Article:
<meta http-equiv="refresh" content="1; url=/nojavascript/">
Skip Navigation

Acceleration Due to Gravity

Practice Acceleration Due to Gravity
Practice Now
Dangerous Pennies

Dangerous Pennies

Credit: Robert Paul Young
Source: http://www.flickr.com/photos/robertpaulyoung/73844757/
License: CC BY-NC 3.0

The Empire State Building stands 381 meters tall in Midtown Manhattan. Every year, visitors throw pennies from the top of the American landmark to see for themselves if the pennies end up embedded in the sidewalk below.

Amazing But True

  • Most people believe that when a penny is thrown from a high building, it accelerates towards the ground until impact. If this were true, the penny would reach a velocity of approximately 86.4 meters per second or 193.2 miles per hour. In reality, the falling penny's terminal velocity is only 29.0 meters per second or 65.0 miles per hour. The large difference in the velocities is due to the drag force, or air resistance, that acts upward on the penny as it falls.
  • As the penny falls, the gravitational force of the Earth pulls the penny downward, but air resistance pushes upward. As the penny's velocity increases, the air resistance increases as well. After falling approximately 43 meters, the force of gravity and the force due to air resistance on the penny become equal. Since the forces are equal but opposite in direction, the penny stops accelerating and the velocity becomes constant. This is what is known as an object's terminal velocity.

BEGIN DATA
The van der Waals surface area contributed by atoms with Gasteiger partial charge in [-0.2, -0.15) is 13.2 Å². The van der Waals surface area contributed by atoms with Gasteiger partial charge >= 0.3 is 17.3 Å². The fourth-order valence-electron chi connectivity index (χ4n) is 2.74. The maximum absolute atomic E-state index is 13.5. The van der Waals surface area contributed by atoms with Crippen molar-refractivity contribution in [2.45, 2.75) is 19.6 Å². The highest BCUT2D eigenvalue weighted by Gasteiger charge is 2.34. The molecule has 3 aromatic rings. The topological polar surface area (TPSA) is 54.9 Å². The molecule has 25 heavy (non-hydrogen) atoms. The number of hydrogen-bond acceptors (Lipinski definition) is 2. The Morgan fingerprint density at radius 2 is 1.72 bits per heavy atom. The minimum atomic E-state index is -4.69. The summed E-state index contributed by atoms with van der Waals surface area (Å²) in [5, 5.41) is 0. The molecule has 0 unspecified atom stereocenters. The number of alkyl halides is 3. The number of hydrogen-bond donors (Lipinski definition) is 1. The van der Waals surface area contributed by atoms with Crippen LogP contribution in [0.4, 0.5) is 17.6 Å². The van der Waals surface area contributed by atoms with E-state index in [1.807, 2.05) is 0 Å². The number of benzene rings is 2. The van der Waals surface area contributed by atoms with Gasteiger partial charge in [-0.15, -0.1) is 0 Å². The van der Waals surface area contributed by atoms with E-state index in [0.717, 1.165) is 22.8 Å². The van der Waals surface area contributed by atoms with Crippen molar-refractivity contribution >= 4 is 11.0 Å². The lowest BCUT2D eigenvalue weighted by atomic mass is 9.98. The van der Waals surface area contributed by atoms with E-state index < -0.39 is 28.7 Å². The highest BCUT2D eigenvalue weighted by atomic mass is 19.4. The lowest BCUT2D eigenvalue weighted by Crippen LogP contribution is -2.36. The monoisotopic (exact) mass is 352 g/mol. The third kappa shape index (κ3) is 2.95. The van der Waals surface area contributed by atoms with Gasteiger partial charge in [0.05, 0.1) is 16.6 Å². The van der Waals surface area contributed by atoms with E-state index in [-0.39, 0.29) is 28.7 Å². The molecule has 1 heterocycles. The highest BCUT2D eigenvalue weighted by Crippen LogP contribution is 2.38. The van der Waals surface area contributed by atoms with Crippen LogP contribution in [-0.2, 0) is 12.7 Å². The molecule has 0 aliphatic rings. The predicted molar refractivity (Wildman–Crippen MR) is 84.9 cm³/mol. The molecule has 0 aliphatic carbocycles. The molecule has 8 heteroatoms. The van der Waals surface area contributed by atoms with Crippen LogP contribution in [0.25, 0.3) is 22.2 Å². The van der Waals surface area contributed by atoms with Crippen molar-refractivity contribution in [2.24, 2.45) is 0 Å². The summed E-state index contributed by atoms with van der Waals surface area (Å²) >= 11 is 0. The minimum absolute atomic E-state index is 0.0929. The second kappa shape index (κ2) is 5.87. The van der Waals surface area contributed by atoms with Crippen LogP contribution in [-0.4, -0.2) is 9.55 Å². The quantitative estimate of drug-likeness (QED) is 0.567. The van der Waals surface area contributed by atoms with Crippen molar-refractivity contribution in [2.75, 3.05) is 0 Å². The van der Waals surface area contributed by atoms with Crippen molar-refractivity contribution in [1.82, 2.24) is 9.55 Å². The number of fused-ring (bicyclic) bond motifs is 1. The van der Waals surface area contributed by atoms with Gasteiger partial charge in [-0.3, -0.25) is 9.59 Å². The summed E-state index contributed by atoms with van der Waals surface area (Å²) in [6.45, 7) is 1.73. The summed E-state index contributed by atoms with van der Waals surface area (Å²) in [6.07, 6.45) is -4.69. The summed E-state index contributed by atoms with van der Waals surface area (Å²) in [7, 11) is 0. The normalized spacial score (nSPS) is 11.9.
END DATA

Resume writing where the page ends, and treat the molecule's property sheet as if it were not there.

• Watch the MythBusters test this urban myth at the following link: http://www.youtube.com/watch?v=PHxvMLoKRWg

Show What You've Learned

Using the information provided above, answer the following questions.

  1. If the size of a penny was tripled, would the terminal velocity be different?
  2. How could you devise a setup where the penny achieved a velocity greater than terminal velocity?
  3. What is the rate of acceleration of the penny as it falls?

Image Attributions

  1. [1]^ Credit: Robert Paul Young; Source: http://www.flickr.com/photos/robertpaulyoung/73844757/; License: CC BY-NC 3.0

Explore More

Sign in to explore more, including practice questions and solutions for Acceleration Due to Gravity.


Please wait...
Please wait...

Help us improve the site! Which of the following best describes your visit today?

I'm a student and I found this site on my own.
I'm a student and my teacher told me to come to this site.
I'm a teacher looking for materials to use in class.
I'm preparing for teacher certification exam, e.g. Praxis II.

Thanks for answering this poll. Your feedback will help us continue to improve the site!

Original text